Are you a chess Patzers or a lumpy, blundering Loser? Read on and learn what this means

Are you a chess Patzers or a lumpy, blundering Loser? Read on and learn what this means


Everyone in the chess world has heard the word patzer, maybe used derisively about another player, but what does it really mean? Guest writer Dr. Helen Weissenstein tells us.

Patzer is really a German word but well-known, sometimes painfully so, to our American chessplayers. If we want to define it roughly, we can say that it means the opposite of chessmaster. The reason why I am not satisfied with this simple definition is a conversation which I had with Checkmaster Horowitz.

He ran into me at the Manhattattan Chess Club and, knowing that I had grown up in Austria, a German-speaking country, wanted my opinion on the following highly important problem. The day before he had watched a game during which one of the players, having made a few juicy blunders, called himself a patzer.

Can a player still qualify as a patzer even though he acknowledges being one? Does not the expression imply a personality that will never admit blunders?

I answered offhand that to my knowledge, the word patzer had no such limitations and that also a person of great humility could claim the title provided he had the necessary qualifications. But, afterwards, my conscience bothered me because I had dismissed that most significant question so lightly, and I rushed to the library to do some research.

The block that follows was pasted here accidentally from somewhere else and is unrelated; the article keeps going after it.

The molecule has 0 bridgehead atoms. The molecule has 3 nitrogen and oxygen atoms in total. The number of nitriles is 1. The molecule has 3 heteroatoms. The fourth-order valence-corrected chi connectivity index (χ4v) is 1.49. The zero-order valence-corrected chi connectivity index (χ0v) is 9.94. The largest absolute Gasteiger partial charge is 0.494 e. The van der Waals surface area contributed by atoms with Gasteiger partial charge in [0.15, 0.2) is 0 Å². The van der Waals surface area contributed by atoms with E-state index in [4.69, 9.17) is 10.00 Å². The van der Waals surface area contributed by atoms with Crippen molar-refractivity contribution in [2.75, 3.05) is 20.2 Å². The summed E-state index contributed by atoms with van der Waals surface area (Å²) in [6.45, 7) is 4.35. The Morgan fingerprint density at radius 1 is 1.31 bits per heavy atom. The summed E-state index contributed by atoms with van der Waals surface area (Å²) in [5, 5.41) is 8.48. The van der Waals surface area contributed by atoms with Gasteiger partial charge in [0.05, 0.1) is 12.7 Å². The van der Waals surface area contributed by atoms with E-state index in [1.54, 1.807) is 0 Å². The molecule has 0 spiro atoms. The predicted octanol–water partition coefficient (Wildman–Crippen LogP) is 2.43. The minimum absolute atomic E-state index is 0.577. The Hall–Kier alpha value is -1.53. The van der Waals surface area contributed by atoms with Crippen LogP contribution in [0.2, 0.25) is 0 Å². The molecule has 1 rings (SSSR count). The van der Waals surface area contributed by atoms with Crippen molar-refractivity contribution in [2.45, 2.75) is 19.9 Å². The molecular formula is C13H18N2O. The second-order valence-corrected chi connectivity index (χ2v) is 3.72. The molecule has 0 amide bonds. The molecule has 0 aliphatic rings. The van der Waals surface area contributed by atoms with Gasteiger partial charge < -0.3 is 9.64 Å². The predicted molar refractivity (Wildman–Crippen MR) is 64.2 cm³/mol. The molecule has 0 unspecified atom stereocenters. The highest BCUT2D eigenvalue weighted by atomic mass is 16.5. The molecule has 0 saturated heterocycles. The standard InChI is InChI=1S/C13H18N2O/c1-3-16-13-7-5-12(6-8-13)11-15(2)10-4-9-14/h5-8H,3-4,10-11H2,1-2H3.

This is what I found:

  • There is an old German word batzen, now patzer derived from backen, to bake
  • As a noun batzen meant a clot, a lump, a sticky mess.
  • As an intransitive verb, to be sticky, gluey
  • As a transitive, to do smeary, bad, superficial work, to blunder

We can see at once that is where our friend the patzer comes in, making nice big blunders.

To the same family of words belongs also an adjective, patzig, archaic batzet or batzig, meaning bloated, boastful, impudent, conceited.

Shame-faced, I have to confess that I did not think of this adjective as I answered Mr. Horowitz’s question much too hastily. Now, having concluded my research, I would not dare to decide one way or the other because unfortunately I found so little literature about the word patzer. This is most regrettable of course since it is of such paramount significance in chess. In fact, if I were asked to name the most important expressions, I would suggest: check, kibitzer and patzer.

So, patzer may be boastful blunders, but they are members of our chess family, just the annoying ones, and we have to accept them!


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